IGA Tradeshow: Architects discuss trends and technologies that advance casino design

April 15, 2024 8:57 PM
Photo: CDC Gaming Reports
  • Rege Behe, CDC Gaming Reports
April 15, 2024 8:57 PM
  • Rege Behe, CDC Gaming Reports

There are more than 500 tribal casinos in the United States. Some of them started out as bingo halls with very small capacities. Over the last two decades, tribal casinos have grown to rival and sometimes outshine some of the gaming palaces that dot the landscape between Las Vegas and Atlantic City.

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But as tribal casino design forges ahead, it’s important for operators not to become complacent.

“Many, many of our clients will look a year into the future, maybe two years,” said TBE Architects President & Senior Project Manager Luke Jumper during the session “Casino Resort Design Trends with TBE, HBG, and JCJ” at the recent Indian Gaming Association Tradeshow & Convention in Anaheim, California. “In the future, you may need to look a little bit further than that.”

Jumper said the first step is for operators to figure out what will for their region and clientele. “Just because it’s something you’ve been to in Las Vegas or California doesn’t mean it’s going to work in your market.”

It’s also important for tribes to keep abreast of other operators, especially those that are spurring innovation.

JoyceLynn Lagula, associate principal with JCJ Architecture, noted that the increased tribal presence in Las Vegas has brought a “really refreshing energy to an entertainment destination that’s constantly looking to evolve and provide new experiences for guests. It’s important to understand that the trending designs and amenities seen in Las Vegas in this context are really important in how they can influence what’s happening in the rest of the United States. So it’s about evolution, integration, and direction.”

Legula noted in Las Vegas food and beverage, the evolution is about culinary experiences, with chain restaurants increasingly declining in favor of boutique brands that feature quality cuisines and afford guests “unique options that might not be available at home. The designs of these spaces actually play an important role in the draw of customers as well. It’s almost like the design of the venues is the main character and the food itself is best supporting actor.”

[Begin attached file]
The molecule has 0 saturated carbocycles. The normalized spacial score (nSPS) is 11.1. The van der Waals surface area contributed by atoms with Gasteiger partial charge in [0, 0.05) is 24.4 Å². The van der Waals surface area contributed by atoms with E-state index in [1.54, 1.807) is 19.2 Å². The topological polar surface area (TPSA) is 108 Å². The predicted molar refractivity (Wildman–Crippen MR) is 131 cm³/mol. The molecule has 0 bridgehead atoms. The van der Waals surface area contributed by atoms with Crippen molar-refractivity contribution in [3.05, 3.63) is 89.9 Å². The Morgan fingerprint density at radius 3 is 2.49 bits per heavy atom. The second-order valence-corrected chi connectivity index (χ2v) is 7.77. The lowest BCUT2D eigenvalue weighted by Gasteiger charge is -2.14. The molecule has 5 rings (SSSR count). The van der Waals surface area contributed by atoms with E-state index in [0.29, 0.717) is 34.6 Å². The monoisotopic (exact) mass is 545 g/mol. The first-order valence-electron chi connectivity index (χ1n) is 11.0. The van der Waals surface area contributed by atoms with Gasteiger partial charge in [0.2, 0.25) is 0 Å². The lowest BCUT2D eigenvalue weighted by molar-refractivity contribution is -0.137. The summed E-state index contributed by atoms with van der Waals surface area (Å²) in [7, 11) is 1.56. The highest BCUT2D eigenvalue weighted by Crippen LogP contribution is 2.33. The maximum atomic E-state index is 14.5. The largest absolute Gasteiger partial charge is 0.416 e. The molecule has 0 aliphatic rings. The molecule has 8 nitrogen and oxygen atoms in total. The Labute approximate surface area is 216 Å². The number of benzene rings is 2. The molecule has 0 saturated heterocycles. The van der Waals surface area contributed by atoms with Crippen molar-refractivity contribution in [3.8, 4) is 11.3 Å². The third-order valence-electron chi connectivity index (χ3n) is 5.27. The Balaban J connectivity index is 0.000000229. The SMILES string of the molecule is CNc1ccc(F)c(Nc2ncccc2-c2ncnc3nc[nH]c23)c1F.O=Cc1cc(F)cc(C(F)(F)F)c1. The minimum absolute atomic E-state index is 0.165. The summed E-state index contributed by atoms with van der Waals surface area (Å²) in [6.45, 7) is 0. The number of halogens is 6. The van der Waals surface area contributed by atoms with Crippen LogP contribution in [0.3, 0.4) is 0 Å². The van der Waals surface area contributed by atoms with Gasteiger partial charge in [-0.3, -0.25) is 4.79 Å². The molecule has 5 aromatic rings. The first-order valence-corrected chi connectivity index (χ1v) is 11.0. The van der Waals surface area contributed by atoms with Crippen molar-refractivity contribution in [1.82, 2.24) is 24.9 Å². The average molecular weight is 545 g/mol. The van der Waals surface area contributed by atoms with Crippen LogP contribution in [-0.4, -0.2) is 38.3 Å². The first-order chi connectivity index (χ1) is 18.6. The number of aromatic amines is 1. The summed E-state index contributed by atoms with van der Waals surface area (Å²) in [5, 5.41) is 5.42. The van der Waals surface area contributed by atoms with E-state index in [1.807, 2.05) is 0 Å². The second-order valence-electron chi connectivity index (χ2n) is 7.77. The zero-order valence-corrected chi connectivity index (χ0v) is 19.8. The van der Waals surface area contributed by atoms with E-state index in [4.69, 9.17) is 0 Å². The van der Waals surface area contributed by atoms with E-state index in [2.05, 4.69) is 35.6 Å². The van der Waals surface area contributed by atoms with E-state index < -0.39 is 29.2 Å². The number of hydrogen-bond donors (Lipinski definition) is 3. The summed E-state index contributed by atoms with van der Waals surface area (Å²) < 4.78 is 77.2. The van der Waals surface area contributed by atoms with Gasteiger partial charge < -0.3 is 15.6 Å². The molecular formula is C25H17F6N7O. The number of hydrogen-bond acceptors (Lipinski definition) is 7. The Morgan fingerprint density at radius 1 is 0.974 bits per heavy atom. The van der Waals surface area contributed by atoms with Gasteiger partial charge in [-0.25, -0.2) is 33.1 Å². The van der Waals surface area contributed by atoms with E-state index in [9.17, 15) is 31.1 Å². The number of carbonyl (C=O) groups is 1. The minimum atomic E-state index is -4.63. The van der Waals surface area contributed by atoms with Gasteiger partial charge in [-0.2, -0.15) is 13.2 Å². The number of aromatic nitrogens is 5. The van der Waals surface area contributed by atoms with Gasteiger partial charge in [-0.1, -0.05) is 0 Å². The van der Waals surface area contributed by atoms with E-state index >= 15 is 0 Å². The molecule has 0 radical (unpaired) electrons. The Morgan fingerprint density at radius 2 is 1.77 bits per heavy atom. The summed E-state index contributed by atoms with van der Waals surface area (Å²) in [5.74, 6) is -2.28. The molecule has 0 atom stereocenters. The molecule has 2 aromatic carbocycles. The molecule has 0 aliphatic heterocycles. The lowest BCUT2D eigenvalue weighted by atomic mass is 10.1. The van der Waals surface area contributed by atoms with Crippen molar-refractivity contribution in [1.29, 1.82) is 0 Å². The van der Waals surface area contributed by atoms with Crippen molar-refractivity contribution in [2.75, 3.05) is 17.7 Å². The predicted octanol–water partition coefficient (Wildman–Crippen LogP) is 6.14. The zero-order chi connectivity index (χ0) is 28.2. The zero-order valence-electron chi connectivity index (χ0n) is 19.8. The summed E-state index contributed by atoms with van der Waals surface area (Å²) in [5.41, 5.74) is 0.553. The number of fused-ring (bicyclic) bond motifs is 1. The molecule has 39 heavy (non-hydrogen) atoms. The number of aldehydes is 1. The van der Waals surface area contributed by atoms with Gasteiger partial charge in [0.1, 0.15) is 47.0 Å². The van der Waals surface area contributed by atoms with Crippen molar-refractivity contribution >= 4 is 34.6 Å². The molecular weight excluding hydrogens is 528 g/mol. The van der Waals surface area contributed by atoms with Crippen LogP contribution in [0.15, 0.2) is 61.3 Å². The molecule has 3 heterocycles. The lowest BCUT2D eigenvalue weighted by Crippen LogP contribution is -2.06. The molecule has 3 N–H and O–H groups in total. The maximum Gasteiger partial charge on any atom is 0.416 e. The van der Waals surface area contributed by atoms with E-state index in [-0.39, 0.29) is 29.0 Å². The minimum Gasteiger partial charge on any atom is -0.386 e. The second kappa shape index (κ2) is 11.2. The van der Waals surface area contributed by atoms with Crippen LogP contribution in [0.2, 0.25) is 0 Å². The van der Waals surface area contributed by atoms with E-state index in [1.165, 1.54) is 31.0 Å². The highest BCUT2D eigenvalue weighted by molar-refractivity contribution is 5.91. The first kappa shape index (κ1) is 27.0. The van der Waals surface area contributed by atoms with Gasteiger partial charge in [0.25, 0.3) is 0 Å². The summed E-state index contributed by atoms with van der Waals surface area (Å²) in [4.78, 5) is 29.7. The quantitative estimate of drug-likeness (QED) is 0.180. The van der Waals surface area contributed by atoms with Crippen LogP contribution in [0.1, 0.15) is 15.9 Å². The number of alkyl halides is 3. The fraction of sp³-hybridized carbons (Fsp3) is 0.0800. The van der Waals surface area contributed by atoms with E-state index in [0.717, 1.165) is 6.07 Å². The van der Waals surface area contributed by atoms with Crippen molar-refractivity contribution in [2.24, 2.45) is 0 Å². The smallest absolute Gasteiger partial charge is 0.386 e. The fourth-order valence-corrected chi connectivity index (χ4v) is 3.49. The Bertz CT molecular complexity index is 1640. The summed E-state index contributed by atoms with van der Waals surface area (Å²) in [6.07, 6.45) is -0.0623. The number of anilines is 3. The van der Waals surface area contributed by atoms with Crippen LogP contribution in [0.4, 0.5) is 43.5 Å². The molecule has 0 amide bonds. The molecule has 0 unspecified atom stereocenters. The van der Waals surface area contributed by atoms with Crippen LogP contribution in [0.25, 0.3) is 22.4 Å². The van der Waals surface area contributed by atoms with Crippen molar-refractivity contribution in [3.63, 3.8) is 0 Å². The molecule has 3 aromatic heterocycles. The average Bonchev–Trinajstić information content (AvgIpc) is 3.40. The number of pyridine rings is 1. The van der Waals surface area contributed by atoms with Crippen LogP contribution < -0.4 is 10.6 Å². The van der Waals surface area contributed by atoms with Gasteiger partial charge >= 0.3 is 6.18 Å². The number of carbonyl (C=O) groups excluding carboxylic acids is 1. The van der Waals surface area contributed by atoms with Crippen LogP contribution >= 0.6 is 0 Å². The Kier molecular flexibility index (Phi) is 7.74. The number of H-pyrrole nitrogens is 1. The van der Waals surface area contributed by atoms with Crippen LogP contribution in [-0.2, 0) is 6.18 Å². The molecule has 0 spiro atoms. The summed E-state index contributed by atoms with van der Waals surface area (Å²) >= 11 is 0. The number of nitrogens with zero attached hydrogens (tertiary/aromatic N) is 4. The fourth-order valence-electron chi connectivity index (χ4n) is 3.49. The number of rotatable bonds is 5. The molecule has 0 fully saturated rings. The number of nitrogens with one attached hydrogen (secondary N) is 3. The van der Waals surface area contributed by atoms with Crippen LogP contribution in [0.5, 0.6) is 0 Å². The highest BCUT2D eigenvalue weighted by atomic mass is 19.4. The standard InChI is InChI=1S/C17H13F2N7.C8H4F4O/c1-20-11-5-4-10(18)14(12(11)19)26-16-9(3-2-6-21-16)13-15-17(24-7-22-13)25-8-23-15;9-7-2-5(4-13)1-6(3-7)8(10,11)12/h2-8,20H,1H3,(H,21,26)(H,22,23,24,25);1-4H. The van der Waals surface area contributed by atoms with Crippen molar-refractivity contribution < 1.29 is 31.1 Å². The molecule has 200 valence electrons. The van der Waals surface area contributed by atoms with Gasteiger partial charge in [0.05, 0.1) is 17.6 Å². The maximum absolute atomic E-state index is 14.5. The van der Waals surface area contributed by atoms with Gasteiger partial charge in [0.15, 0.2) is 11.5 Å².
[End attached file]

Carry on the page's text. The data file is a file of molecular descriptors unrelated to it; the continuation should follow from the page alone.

Over the past 18 months, artificial intelligence has become a buzz term in the gaming industry. But for Dike Bacon, HBG Design principal/partner, AI is nothing new. He said his firm started leveraging “big data” about four years ago. “Our ability to find types of big data influences our customers’ or clients’ decisions and our designs,” Bacon said.

Bacon remarked that almost everyone has co-location turned on their cellphones “because you want to use Siri.” But that technology is omnipresent and tracks “every step, every movement you make in the cloud. … How long you spend at your desk, how long you spend in your guest room, where you go and eat. … We’re looking at it as a design firm from a totally different angle.”

Using that data, Bacon and his team can get a better understanding of a casino’s existing customers and their movements on properties.

“Our job is not to tell our clients who their customers are, but help them understand those customers better,” Bacon said. “Because all the surveys and everything they issue are all pretty limited.”

Bacon referred to psychographics as an element of big data that can be applied to design. Not to be confused with demographics, psychographics helps identify values, spending habits, and “the things that you do that are emotional, your decisions. And that’s quantifiable. But it’s in the cloud, in levels of big data, and that’s where AI comes in.” Through the use of psychographics, Bacon’s firm can identify and suggest design principles that best serve an operator’s guest experience.

“It’s a trend, but it’s in its infancy,” Bacon said. “I believe AI is in its infancy. It’s pretty scary. I used to kind of fight it, because I turned co-location off, but that doesn’t really work because every time you use your phone, it pings a tower, so it’s all up there in the cloud. So But you can either resist or embrace it and win, and let it make your life better. It’ll make the hospitality experience better, it’ll make the entertainment experience better. Things will be tailored to your likes and what you want in ways that we haven’t even imagined yet in the industry.”